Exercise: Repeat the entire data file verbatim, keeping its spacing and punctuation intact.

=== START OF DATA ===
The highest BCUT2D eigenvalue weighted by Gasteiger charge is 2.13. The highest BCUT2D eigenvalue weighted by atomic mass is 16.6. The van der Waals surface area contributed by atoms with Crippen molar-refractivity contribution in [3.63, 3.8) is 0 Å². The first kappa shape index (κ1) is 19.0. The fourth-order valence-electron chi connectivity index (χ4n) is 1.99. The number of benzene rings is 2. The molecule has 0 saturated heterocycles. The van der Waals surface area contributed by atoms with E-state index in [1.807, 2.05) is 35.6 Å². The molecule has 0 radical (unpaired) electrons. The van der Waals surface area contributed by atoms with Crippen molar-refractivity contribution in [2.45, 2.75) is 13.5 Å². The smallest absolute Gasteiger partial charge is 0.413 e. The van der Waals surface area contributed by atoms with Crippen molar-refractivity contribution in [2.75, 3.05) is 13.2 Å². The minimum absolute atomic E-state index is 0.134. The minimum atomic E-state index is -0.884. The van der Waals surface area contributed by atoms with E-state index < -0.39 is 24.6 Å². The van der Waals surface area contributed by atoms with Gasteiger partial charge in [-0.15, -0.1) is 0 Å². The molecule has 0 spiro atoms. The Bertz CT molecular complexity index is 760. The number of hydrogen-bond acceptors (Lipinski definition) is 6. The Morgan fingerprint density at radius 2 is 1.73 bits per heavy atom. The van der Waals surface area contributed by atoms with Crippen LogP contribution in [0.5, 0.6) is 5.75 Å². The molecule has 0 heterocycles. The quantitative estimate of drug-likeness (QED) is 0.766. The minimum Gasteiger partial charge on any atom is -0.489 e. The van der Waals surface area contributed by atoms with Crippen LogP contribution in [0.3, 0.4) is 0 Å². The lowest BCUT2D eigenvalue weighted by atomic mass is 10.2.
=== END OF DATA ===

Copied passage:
The highest BCUT2D eigenvalue weighted by Gasteiger charge is 2.13. The highest BCUT2D eigenvalue weighted by atomic mass is 16.6. The van der Waals surface area contributed by atoms with Crippen molar-refractivity contribution in [3.63, 3.8) is 0 Å². The first kappa shape index (κ1) is 19.0. The fourth-order valence-electron chi connectivity index (χ4n) is 1.99. The number of benzene rings is 2. The molecule has 0 saturated heterocycles. The van der Waals surface area contributed by atoms with E-state index in [1.807, 2.05) is 35.6 Å². The molecule has 0 radical (unpaired) electrons. The van der Waals surface area contributed by atoms with Crippen molar-refractivity contribution in [2.45, 2.75) is 13.5 Å². The smallest absolute Gasteiger partial charge is 0.413 e. The van der Waals surface area contributed by atoms with Crippen molar-refractivity contribution in [2.75, 3.05) is 13.2 Å². The minimum absolute atomic E-state index is 0.134. The minimum atomic E-state index is -0.884. The van der Waals surface area contributed by atoms with E-state index < -0.39 is 24.6 Å². The van der Waals surface area contributed by atoms with Gasteiger partial charge in [-0.15, -0.1) is 0 Å². The molecule has 0 spiro atoms. The Bertz CT molecular complexity index is 760. The number of hydrogen-bond acceptors (Lipinski definition) is 6. The Morgan fingerprint density at radius 2 is 1.73 bits per heavy atom. The van der Waals surface area contributed by atoms with Crippen LogP contribution in [0.5, 0.6) is 5.75 Å². The molecule has 0 heterocycles. The quantitative estimate of drug-likeness (QED) is 0.766. The minimum Gasteiger partial charge on any atom is -0.489 e. The van der Waals surface area contributed by atoms with Crippen LogP contribution in [0.3, 0.4) is 0 Å². The lowest BCUT2D eigenvalue weighted by atomic mass is 10.2.